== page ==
Occupational Safety and Health Administration OSHA

  • U.S. Department of Labor
  • Occupational Safety and Health Administration

Potential for Natural Gas and Coal Dust Explosions in Electrical Power Generating Facilities

Technical Information Bulletin

TIB 00-11-06

This TIB is not a new standard or regulation and it creates no new legal obligations. It is advisory in nature, informational in content, and is intended to assist employers in providing a safe and healthful workplace.

OSHA's Directorate of Technical Support (DTS) issues Technical Information Bulletins (TIBs) to provide information about occupational hazards and /or to provide information about noteworthy, innovative, or specialized procedures, practices and research that relate to occupational safety and health. DTS selects topics for TIBs from recognized scientific, industrial hygiene, labor, industry, engineering, and/or medical sources.

The Occupational Safety and Health Act requires employers to comply with hazard-specific safety and health standards. In addition, employers must provide their employees with a workplace free from recognized hazards likely to cause death or serious physical harm under Section 5(a)(1), the General Duty Clause of the Act. Employers can be cited for violating the General Duty Clause if there is a recognized hazard and they do not take appropriate steps to prevent or abate the hazard. However, the failure to implement TIB recommendations is not, in itself, a violation of the General Duty Clause. Citations can only be based on standards, regulations, and the General Duty Clause.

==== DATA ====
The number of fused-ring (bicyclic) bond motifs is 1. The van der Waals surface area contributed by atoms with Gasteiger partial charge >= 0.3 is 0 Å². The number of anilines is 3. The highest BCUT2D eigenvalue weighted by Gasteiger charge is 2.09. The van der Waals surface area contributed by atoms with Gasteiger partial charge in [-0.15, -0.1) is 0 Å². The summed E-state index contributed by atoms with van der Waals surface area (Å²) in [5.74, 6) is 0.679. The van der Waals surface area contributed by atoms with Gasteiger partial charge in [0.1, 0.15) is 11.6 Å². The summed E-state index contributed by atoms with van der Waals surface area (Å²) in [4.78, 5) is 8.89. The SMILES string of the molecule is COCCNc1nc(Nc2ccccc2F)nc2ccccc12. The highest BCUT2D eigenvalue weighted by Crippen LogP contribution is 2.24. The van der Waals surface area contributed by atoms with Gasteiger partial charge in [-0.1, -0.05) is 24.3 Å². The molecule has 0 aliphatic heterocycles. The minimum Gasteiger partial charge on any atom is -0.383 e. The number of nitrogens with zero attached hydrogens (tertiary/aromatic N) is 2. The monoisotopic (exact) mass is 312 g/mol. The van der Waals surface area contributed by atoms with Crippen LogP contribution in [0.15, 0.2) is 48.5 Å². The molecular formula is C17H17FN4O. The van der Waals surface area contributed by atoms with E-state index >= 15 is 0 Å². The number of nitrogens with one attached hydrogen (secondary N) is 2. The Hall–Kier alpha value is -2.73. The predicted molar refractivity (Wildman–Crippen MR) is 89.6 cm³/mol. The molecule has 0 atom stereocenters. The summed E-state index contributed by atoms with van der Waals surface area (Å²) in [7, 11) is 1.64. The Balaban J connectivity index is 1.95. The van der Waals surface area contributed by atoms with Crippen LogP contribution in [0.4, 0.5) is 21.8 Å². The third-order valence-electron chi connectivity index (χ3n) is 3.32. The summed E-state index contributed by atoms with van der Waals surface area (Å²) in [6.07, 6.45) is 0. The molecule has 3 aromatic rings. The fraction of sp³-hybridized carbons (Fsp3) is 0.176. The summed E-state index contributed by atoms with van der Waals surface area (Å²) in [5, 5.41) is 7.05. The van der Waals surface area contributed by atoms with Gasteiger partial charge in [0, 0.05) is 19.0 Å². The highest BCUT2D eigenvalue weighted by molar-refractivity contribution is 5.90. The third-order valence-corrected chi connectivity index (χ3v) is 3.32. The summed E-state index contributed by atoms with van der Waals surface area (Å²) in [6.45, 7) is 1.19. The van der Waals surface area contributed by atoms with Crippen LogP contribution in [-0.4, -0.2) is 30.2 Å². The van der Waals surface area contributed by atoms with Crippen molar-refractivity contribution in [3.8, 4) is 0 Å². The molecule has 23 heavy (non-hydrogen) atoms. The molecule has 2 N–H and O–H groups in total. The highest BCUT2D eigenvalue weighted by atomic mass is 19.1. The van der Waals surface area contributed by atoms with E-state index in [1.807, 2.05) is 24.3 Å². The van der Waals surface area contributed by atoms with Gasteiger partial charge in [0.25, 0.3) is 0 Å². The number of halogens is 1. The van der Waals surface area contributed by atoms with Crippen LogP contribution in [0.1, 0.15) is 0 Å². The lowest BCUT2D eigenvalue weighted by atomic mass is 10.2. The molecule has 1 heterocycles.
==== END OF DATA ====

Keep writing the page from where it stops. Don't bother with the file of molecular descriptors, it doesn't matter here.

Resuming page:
Further information about this bulletin may be obtained by contacting OSHA's Directorate of Technical Support and Emergency Management (formerly Directorate of Technical Support) at 202-693-2300.


The purpose of this Technical Information Bulletin is:

  1. to remind employers who operate electrical power generation facilities about potential explosion hazards during boiler start up, operation, and shutdown;